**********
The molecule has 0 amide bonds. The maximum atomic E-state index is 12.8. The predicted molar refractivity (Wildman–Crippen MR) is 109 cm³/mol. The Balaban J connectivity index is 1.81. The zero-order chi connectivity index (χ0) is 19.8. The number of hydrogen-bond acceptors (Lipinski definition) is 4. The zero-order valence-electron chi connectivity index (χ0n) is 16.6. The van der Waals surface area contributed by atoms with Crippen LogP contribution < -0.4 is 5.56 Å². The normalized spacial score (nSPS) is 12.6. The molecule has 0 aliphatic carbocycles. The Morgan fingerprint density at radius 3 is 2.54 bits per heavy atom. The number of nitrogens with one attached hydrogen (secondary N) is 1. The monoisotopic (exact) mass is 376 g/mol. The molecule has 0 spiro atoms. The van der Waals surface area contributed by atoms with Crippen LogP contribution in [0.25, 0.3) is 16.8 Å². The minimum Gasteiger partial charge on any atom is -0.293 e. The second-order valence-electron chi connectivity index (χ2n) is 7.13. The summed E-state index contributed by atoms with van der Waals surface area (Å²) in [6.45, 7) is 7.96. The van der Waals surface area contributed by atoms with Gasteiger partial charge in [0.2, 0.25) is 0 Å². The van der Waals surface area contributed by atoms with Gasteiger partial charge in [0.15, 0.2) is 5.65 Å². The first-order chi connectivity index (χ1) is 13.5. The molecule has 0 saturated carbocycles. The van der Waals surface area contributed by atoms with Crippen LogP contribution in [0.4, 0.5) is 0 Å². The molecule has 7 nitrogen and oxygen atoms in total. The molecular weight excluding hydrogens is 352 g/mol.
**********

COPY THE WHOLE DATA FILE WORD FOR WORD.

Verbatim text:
The molecule has 0 amide bonds. The maximum atomic E-state index is 12.8. The predicted molar refractivity (Wildman–Crippen MR) is 109 cm³/mol. The Balaban J connectivity index is 1.81. The zero-order chi connectivity index (χ0) is 19.8. The number of hydrogen-bond acceptors (Lipinski definition) is 4. The zero-order valence-electron chi connectivity index (χ0n) is 16.6. The van der Waals surface area contributed by atoms with Crippen LogP contribution < -0.4 is 5.56 Å². The normalized spacial score (nSPS) is 12.6. The molecule has 0 aliphatic carbocycles. The Morgan fingerprint density at radius 3 is 2.54 bits per heavy atom. The number of nitrogens with one attached hydrogen (secondary N) is 1. The monoisotopic (exact) mass is 376 g/mol. The molecule has 0 spiro atoms. The van der Waals surface area contributed by atoms with Crippen LogP contribution in [0.25, 0.3) is 16.8 Å². The minimum Gasteiger partial charge on any atom is -0.293 e. The second-order valence-electron chi connectivity index (χ2n) is 7.13. The summed E-state index contributed by atoms with van der Waals surface area (Å²) in [6.45, 7) is 7.96. The van der Waals surface area contributed by atoms with Gasteiger partial charge in [0.2, 0.25) is 0 Å². The van der Waals surface area contributed by atoms with Gasteiger partial charge in [0.15, 0.2) is 5.65 Å². The first-order chi connectivity index (χ1) is 13.5. The molecule has 0 saturated carbocycles. The van der Waals surface area contributed by atoms with Crippen LogP contribution in [0.4, 0.5) is 0 Å². The molecule has 7 nitrogen and oxygen atoms in total. The molecular weight excluding hydrogens is 352 g/mol.